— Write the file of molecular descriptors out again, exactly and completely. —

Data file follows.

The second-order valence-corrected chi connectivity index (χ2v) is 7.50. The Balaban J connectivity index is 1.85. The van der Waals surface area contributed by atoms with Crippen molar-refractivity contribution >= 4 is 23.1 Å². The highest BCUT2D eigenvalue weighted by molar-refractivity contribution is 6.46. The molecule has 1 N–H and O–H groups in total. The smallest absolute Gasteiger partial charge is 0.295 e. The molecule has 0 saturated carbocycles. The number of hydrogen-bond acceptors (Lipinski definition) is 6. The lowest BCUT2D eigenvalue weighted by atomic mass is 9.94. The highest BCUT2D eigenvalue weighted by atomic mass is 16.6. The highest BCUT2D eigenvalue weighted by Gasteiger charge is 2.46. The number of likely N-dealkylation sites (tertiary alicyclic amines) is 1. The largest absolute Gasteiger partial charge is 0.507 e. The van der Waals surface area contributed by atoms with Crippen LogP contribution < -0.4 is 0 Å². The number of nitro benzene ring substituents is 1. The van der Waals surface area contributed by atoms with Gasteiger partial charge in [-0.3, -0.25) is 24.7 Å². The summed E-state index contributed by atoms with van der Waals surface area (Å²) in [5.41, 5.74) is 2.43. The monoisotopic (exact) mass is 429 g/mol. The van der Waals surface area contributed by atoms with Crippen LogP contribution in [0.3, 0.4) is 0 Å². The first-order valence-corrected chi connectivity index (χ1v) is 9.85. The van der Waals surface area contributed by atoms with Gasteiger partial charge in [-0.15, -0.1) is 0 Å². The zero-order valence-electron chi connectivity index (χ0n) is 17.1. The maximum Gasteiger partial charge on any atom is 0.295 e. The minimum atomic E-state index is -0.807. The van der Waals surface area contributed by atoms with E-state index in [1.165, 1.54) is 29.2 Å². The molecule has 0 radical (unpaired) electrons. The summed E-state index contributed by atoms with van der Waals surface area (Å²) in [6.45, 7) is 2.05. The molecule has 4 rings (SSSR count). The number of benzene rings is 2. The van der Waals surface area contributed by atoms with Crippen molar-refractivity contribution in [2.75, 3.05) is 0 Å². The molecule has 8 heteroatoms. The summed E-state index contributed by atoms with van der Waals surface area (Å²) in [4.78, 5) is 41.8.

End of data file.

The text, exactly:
The second-order valence-corrected chi connectivity index (χ2v) is 7.50. The Balaban J connectivity index is 1.85. The van der Waals surface area contributed by atoms with Crippen molar-refractivity contribution >= 4 is 23.1 Å². The highest BCUT2D eigenvalue weighted by molar-refractivity contribution is 6.46. The molecule has 1 N–H and O–H groups in total. The smallest absolute Gasteiger partial charge is 0.295 e. The molecule has 0 saturated carbocycles. The number of hydrogen-bond acceptors (Lipinski definition) is 6. The lowest BCUT2D eigenvalue weighted by atomic mass is 9.94. The highest BCUT2D eigenvalue weighted by atomic mass is 16.6. The highest BCUT2D eigenvalue weighted by Gasteiger charge is 2.46. The number of likely N-dealkylation sites (tertiary alicyclic amines) is 1. The largest absolute Gasteiger partial charge is 0.507 e. The van der Waals surface area contributed by atoms with Crippen LogP contribution < -0.4 is 0 Å². The number of nitro benzene ring substituents is 1. The van der Waals surface area contributed by atoms with Gasteiger partial charge in [-0.3, -0.25) is 24.7 Å². The summed E-state index contributed by atoms with van der Waals surface area (Å²) in [5.41, 5.74) is 2.43. The monoisotopic (exact) mass is 429 g/mol. The van der Waals surface area contributed by atoms with Crippen LogP contribution in [0.3, 0.4) is 0 Å². The first-order valence-corrected chi connectivity index (χ1v) is 9.85. The van der Waals surface area contributed by atoms with Gasteiger partial charge in [-0.15, -0.1) is 0 Å². The zero-order valence-electron chi connectivity index (χ0n) is 17.1. The maximum Gasteiger partial charge on any atom is 0.295 e. The minimum atomic E-state index is -0.807. The van der Waals surface area contributed by atoms with E-state index in [1.165, 1.54) is 29.2 Å². The molecule has 0 radical (unpaired) electrons. The summed E-state index contributed by atoms with van der Waals surface area (Å²) in [6.45, 7) is 2.05. The molecule has 4 rings (SSSR count). The number of benzene rings is 2. The van der Waals surface area contributed by atoms with Crippen molar-refractivity contribution in [2.75, 3.05) is 0 Å². The molecule has 8 heteroatoms. The summed E-state index contributed by atoms with van der Waals surface area (Å²) in [4.78, 5) is 41.8.